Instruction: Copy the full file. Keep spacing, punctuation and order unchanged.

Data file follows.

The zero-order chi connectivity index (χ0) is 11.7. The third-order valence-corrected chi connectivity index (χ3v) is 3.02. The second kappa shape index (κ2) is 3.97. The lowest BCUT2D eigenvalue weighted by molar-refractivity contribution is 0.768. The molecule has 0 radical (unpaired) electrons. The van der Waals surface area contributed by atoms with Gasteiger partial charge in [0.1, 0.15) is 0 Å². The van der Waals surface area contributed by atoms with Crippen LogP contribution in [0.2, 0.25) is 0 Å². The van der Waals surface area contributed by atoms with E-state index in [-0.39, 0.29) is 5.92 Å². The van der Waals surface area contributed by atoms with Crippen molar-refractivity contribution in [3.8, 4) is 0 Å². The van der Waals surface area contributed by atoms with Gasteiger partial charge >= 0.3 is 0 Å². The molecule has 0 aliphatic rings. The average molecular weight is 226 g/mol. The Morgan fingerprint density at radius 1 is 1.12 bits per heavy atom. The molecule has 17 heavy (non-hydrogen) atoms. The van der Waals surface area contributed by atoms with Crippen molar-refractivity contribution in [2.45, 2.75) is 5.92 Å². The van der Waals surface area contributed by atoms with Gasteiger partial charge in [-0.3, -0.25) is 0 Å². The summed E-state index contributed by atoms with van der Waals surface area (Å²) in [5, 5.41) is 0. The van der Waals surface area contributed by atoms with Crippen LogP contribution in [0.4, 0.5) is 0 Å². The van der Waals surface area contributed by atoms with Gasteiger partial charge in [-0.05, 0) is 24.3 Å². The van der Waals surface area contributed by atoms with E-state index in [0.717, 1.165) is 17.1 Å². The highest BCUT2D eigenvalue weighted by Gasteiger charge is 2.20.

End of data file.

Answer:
The zero-order chi connectivity index (χ0) is 11.7. The third-order valence-corrected chi connectivity index (χ3v) is 3.02. The second kappa shape index (κ2) is 3.97. The lowest BCUT2D eigenvalue weighted by molar-refractivity contribution is 0.768. The molecule has 0 radical (unpaired) electrons. The van der Waals surface area contributed by atoms with Gasteiger partial charge in [0.1, 0.15) is 0 Å². The van der Waals surface area contributed by atoms with Crippen LogP contribution in [0.2, 0.25) is 0 Å². The van der Waals surface area contributed by atoms with E-state index in [-0.39, 0.29) is 5.92 Å². The van der Waals surface area contributed by atoms with Crippen molar-refractivity contribution in [3.8, 4) is 0 Å². The van der Waals surface area contributed by atoms with Gasteiger partial charge >= 0.3 is 0 Å². The molecule has 0 aliphatic rings. The average molecular weight is 226 g/mol. The Morgan fingerprint density at radius 1 is 1.12 bits per heavy atom. The molecule has 17 heavy (non-hydrogen) atoms. The van der Waals surface area contributed by atoms with Crippen molar-refractivity contribution in [2.45, 2.75) is 5.92 Å². The van der Waals surface area contributed by atoms with Gasteiger partial charge in [-0.3, -0.25) is 0 Å². The summed E-state index contributed by atoms with van der Waals surface area (Å²) in [5, 5.41) is 0. The van der Waals surface area contributed by atoms with Crippen LogP contribution in [0.4, 0.5) is 0 Å². The van der Waals surface area contributed by atoms with Gasteiger partial charge in [-0.05, 0) is 24.3 Å². The van der Waals surface area contributed by atoms with E-state index in [0.717, 1.165) is 17.1 Å². The highest BCUT2D eigenvalue weighted by Gasteiger charge is 2.20.